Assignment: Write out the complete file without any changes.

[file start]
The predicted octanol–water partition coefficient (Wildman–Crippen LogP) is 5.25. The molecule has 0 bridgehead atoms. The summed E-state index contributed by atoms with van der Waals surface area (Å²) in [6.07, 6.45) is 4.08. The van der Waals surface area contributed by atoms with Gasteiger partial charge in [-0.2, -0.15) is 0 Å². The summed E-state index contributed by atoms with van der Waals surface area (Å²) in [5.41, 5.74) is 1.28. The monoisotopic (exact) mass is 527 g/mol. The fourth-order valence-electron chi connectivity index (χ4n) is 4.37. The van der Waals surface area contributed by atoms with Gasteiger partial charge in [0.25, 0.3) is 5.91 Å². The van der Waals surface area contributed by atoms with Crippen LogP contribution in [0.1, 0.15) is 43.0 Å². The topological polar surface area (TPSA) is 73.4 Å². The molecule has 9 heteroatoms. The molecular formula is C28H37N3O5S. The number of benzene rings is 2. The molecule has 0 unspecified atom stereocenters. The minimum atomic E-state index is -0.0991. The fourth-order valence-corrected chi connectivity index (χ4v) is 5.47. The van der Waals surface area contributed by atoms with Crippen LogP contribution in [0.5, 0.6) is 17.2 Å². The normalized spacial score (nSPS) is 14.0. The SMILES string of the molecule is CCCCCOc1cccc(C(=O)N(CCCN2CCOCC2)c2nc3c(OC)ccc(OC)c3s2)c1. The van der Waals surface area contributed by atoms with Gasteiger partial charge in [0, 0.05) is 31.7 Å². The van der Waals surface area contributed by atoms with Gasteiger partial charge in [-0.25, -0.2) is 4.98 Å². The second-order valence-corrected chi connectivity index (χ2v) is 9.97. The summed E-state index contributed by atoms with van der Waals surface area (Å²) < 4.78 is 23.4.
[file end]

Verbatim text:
The predicted octanol–water partition coefficient (Wildman–Crippen LogP) is 5.25. The molecule has 0 bridgehead atoms. The summed E-state index contributed by atoms with van der Waals surface area (Å²) in [6.07, 6.45) is 4.08. The van der Waals surface area contributed by atoms with Gasteiger partial charge in [-0.2, -0.15) is 0 Å². The summed E-state index contributed by atoms with van der Waals surface area (Å²) in [5.41, 5.74) is 1.28. The monoisotopic (exact) mass is 527 g/mol. The fourth-order valence-electron chi connectivity index (χ4n) is 4.37. The van der Waals surface area contributed by atoms with Gasteiger partial charge in [0.25, 0.3) is 5.91 Å². The van der Waals surface area contributed by atoms with Crippen LogP contribution in [0.1, 0.15) is 43.0 Å². The topological polar surface area (TPSA) is 73.4 Å². The molecule has 9 heteroatoms. The molecular formula is C28H37N3O5S. The number of benzene rings is 2. The molecule has 0 unspecified atom stereocenters. The minimum atomic E-state index is -0.0991. The fourth-order valence-corrected chi connectivity index (χ4v) is 5.47. The van der Waals surface area contributed by atoms with Crippen LogP contribution in [0.5, 0.6) is 17.2 Å². The normalized spacial score (nSPS) is 14.0. The SMILES string of the molecule is CCCCCOc1cccc(C(=O)N(CCCN2CCOCC2)c2nc3c(OC)ccc(OC)c3s2)c1. The van der Waals surface area contributed by atoms with Gasteiger partial charge in [0, 0.05) is 31.7 Å². The van der Waals surface area contributed by atoms with Gasteiger partial charge in [-0.25, -0.2) is 4.98 Å². The second-order valence-corrected chi connectivity index (χ2v) is 9.97. The summed E-state index contributed by atoms with van der Waals surface area (Å²) < 4.78 is 23.4.